Japan’s Apple Stores Don’t Lock Up Their Merchandise: A Stark Contrast to the U.S.

In a viral video, an American tourist marvels at the lack of security tethers on iPhones and iPads in a Japanese Apple Store. The devices sit freely on the tables, a sight that would be unthinkable in most U.S. stores where such items are locked down to prevent theft.

The tourist remarks, “That’s because in Japan, they have a tradition. And they have a mentality. And they have respect. No one would do that.” Many viewers echo this sentiment, attributing the difference to Japan’s culture of honesty and social responsibility.

It’s a stark contrast to recent “smash-and-grab” robberies targeting U.S. Apple Stores. In one notorious incident in Philadelphia, looters rushed an Apple Store, snatching armfuls of iPhones, iPads and accessories.

However, their ill-gotten gains were short-lived. Apple quickly locked the stolen devices, rendering them useless.

Videos of the aftermath show the frustrated thieves futilely pouring orange juice on the bricked iPhones and smashing iPads on the pavement.

Many commenters mocked their ignorance, noting that Apple products are well-known for robust anti-theft measures like activation locks and remote disabling.

While the Philadelphia looters faced instant karma, the incident highlights a growing problem in U.S. retail – brazen, organized retail crime. Stores are increasingly resorting to locking up even modestly-priced items to deter shoplifters. It’s an arms race that inconveniences honest customers and drives up costs.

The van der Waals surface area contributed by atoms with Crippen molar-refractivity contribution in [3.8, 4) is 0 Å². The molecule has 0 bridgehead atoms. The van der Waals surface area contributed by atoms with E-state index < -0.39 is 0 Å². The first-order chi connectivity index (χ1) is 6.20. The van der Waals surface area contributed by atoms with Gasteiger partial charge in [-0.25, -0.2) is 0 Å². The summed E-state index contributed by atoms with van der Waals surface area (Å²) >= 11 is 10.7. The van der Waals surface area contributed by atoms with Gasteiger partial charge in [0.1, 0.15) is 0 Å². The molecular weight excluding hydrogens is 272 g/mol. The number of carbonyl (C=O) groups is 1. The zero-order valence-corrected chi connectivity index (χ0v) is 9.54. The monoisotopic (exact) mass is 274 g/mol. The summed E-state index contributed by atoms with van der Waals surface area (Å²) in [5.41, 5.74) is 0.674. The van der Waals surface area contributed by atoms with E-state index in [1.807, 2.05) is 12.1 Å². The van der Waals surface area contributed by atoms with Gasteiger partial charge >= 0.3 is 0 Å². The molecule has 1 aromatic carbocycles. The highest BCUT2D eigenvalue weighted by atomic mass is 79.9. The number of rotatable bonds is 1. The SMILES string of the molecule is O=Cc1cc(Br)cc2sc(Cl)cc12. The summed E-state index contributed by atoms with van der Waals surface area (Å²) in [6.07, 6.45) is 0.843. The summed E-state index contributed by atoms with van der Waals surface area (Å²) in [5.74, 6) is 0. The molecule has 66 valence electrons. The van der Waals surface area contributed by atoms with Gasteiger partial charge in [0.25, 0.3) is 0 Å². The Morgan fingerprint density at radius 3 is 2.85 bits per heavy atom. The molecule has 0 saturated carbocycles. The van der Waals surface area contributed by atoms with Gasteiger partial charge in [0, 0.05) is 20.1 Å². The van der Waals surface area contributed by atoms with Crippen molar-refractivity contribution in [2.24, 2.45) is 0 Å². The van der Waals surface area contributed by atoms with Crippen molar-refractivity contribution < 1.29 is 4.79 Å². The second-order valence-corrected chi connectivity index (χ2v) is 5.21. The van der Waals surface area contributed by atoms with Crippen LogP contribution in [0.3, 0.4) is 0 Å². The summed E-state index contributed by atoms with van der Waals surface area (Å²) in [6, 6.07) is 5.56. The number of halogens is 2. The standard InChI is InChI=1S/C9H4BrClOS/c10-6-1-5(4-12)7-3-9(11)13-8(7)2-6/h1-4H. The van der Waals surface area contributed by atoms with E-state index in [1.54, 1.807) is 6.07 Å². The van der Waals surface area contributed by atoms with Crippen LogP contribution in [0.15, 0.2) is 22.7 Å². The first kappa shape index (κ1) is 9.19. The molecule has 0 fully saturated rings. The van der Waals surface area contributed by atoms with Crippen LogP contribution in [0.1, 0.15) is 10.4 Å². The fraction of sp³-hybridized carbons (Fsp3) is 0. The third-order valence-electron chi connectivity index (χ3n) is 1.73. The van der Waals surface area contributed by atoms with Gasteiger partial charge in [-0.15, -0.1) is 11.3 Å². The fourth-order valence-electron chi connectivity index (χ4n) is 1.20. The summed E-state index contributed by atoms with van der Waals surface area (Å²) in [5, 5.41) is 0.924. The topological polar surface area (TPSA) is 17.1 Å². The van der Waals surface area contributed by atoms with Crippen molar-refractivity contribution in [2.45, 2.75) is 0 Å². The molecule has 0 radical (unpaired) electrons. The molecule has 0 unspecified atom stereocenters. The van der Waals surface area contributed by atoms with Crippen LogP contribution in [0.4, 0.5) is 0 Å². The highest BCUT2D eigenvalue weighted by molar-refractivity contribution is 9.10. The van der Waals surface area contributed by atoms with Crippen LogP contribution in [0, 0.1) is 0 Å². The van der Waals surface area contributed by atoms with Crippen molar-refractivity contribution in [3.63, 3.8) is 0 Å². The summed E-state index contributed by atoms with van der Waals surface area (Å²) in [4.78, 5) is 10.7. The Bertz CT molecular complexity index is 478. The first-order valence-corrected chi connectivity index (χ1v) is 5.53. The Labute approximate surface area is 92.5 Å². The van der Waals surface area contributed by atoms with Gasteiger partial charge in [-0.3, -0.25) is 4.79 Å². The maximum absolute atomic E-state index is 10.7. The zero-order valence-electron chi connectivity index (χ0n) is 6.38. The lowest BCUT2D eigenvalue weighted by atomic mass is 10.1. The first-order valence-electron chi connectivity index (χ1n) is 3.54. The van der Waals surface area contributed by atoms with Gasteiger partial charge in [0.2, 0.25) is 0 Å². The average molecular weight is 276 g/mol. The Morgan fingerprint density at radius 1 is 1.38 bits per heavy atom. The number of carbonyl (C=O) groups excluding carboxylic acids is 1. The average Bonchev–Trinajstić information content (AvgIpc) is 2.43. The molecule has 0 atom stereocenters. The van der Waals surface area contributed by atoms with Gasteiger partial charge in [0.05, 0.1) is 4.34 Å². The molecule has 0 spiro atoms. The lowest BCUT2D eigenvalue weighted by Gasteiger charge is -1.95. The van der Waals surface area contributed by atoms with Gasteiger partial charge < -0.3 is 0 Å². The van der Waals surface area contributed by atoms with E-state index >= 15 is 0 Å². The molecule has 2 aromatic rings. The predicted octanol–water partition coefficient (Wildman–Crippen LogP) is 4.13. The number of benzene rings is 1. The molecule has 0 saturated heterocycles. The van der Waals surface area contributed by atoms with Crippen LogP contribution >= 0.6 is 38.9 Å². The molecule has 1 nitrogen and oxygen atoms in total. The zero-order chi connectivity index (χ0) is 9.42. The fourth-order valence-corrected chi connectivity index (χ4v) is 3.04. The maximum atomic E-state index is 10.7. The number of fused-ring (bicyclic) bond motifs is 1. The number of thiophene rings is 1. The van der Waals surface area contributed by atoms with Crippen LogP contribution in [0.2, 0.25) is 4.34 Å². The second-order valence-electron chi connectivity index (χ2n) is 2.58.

Meanwhile in Japan, unlocked merchandise and reserved seating with personal belongings are common sights, even in busy cities. Many attribute this to a combination of cultural values, community-mindedness, and low crime rates sustained by a justice system with a 99% conviction rate.

As the “land of the free” grapples with a tide of retail theft, it’s a poignant reminder that true freedom is enabled by individual responsibility, mutual consideration, and respect for others’ property.

While no society is perfect, Japan’s Apple Stores offer a tantalizing glimpse of what’s possible when those values are deeply rooted.

In the end, the viral video is more than just a chance to gawk at Japanese efficiency or mock some hapless thieves. It’s an invitation to reflect on the social fabric of our communities, and what we might learn from a culture where trust and respect are the default – even for something as tempting as a cutting-edge gadget.

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